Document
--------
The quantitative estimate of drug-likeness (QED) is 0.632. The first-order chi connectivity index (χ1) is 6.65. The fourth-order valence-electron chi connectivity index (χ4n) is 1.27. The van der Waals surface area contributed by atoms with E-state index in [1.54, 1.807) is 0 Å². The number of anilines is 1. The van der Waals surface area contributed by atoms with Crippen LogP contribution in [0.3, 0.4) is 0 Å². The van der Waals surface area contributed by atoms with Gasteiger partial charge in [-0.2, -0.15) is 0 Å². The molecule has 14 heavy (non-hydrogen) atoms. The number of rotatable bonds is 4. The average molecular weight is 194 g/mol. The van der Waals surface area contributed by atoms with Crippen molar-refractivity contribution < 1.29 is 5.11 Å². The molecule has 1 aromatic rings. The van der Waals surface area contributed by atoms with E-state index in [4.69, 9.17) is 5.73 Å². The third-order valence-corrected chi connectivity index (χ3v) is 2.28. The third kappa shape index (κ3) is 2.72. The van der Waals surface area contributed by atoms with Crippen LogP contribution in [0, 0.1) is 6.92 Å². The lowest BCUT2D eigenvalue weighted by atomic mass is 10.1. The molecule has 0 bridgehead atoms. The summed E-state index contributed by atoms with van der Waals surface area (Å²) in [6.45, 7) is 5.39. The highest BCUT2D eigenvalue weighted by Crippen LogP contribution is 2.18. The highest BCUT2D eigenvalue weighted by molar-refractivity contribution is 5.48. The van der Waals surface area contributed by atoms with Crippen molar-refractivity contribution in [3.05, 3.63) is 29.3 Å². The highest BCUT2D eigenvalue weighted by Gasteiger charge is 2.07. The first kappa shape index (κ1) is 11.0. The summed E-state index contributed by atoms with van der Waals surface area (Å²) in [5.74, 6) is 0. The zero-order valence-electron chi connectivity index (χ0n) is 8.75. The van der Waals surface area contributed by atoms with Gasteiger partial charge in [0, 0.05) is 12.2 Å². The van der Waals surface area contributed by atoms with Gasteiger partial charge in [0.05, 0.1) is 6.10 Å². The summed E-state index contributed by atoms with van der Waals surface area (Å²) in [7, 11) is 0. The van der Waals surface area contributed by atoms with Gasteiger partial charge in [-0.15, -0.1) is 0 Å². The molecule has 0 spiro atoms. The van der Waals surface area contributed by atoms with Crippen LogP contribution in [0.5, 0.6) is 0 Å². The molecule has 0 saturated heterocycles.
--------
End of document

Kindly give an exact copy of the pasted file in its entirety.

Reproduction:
The quantitative estimate of drug-likeness (QED) is 0.632. The first-order chi connectivity index (χ1) is 6.65. The fourth-order valence-electron chi connectivity index (χ4n) is 1.27. The van der Waals surface area contributed by atoms with E-state index in [1.54, 1.807) is 0 Å². The number of anilines is 1. The van der Waals surface area contributed by atoms with Crippen LogP contribution in [0.3, 0.4) is 0 Å². The van der Waals surface area contributed by atoms with Gasteiger partial charge in [-0.2, -0.15) is 0 Å². The molecule has 14 heavy (non-hydrogen) atoms. The number of rotatable bonds is 4. The average molecular weight is 194 g/mol. The van der Waals surface area contributed by atoms with Crippen molar-refractivity contribution < 1.29 is 5.11 Å². The molecule has 1 aromatic rings. The van der Waals surface area contributed by atoms with E-state index in [4.69, 9.17) is 5.73 Å². The third-order valence-corrected chi connectivity index (χ3v) is 2.28. The third kappa shape index (κ3) is 2.72. The van der Waals surface area contributed by atoms with Crippen LogP contribution in [0, 0.1) is 6.92 Å². The lowest BCUT2D eigenvalue weighted by atomic mass is 10.1. The molecule has 0 bridgehead atoms. The summed E-state index contributed by atoms with van der Waals surface area (Å²) in [6.45, 7) is 5.39. The highest BCUT2D eigenvalue weighted by Crippen LogP contribution is 2.18. The highest BCUT2D eigenvalue weighted by molar-refractivity contribution is 5.48. The van der Waals surface area contributed by atoms with Crippen molar-refractivity contribution in [3.05, 3.63) is 29.3 Å². The highest BCUT2D eigenvalue weighted by Gasteiger charge is 2.07. The first kappa shape index (κ1) is 11.0. The summed E-state index contributed by atoms with van der Waals surface area (Å²) in [5.74, 6) is 0. The zero-order valence-electron chi connectivity index (χ0n) is 8.75. The van der Waals surface area contributed by atoms with Gasteiger partial charge in [0, 0.05) is 12.2 Å². The van der Waals surface area contributed by atoms with Gasteiger partial charge in [0.05, 0.1) is 6.10 Å². The summed E-state index contributed by atoms with van der Waals surface area (Å²) in [7, 11) is 0. The van der Waals surface area contributed by atoms with Gasteiger partial charge in [-0.15, -0.1) is 0 Å². The molecule has 0 spiro atoms. The van der Waals surface area contributed by atoms with Crippen LogP contribution in [0.5, 0.6) is 0 Å². The molecule has 0 saturated heterocycles.